Harmonic Oscillator, Ladder Operators, and Dirac notation

1. May 15, 2007

MaximumTaco

Defining the state $| \alpha >$ such that:
$$| \alpha > = Ce^{\alpha {\hat{a}}^{\dagger}} | 0 >\ ,\ C \in \mathbf{R};\ \alpha \in \mathbf{C};$$

Now, $| \alpha >$ is an eigenstate of the lowering operator $\hat{a}$, isn't it?

In other words, the statement that $\hat{a} | \alpha >\ =\ \alpha | \alpha >$ is true, right?
(for the eigenvalue $\alpha$?)

Is that the correct use of the Dirac notation?

How might one go about proving the above?

Last edited: May 16, 2007
2. May 17, 2007

MaximumTaco

Anybody? I'd really appreciate some advice here.

Cheers.

3. May 17, 2007

jostpuur

I got the same result. Was there step where you had

$$a (a^\dagger)^k = k (a^\dagger)^{k-1} + (a^\dagger)^k a$$

It looks like it's an eigenstate of lowering operation then. Pathological state...

I'm not sure about what is precisly correct notation, looked fine to me, but at least the latex symbols \langle and \rangle look better than < and >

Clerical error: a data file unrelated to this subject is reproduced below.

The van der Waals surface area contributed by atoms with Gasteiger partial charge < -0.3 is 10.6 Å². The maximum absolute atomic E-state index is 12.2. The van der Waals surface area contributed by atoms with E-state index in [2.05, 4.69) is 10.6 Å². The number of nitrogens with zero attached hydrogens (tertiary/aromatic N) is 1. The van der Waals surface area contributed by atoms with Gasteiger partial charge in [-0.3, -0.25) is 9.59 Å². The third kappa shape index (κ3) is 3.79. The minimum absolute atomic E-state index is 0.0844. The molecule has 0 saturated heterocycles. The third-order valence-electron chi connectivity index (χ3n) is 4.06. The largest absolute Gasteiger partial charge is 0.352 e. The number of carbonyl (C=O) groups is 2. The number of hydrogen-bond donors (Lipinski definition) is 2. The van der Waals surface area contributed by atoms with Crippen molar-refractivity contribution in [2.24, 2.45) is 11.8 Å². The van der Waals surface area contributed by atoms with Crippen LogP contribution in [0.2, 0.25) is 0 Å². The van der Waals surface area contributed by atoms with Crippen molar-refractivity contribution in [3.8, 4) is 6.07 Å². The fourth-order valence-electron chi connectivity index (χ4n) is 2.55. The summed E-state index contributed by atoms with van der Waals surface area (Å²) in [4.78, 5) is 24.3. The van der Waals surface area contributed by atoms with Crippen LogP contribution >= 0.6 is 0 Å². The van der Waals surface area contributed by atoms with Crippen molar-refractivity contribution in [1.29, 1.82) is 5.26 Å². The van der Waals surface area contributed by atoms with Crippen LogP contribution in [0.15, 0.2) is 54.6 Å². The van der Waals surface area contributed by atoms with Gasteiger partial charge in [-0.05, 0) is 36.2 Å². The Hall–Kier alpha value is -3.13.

Hups, I didn't notice your last question. I thougth you had calculated that, and were wondering how such strange state could exist. Steps to prove it are these. Use series expansion of the exponential. Prove the commutation rule of $$a$$ and $$(a^\dagger)^k$$ with induction (or with some other technique). Calculate.

Last edited: May 17, 2007
4. May 17, 2007

StatMechGuy

I wouldn't call coherent states "pathological states".

The way you would go about proving it would probably be by construction. Start by declaring a state $$|\alpha \rangle$$ to be an eigenstate of the lowering operator, then expand that state in the basis of the harmonic oscillator and see what comes out. Then you can equate it to the exponential of the raising operator by looking at what comes out and saying "AH HA!".

That's probably the least algebraically intensive method of solving the problem, unless you really like wrestling with commutators.

5. May 17, 2007

jostpuur

I didn't know anything about coherent states, but the calculation wasn't too difficult so I replied. I'll take the pathological comment back.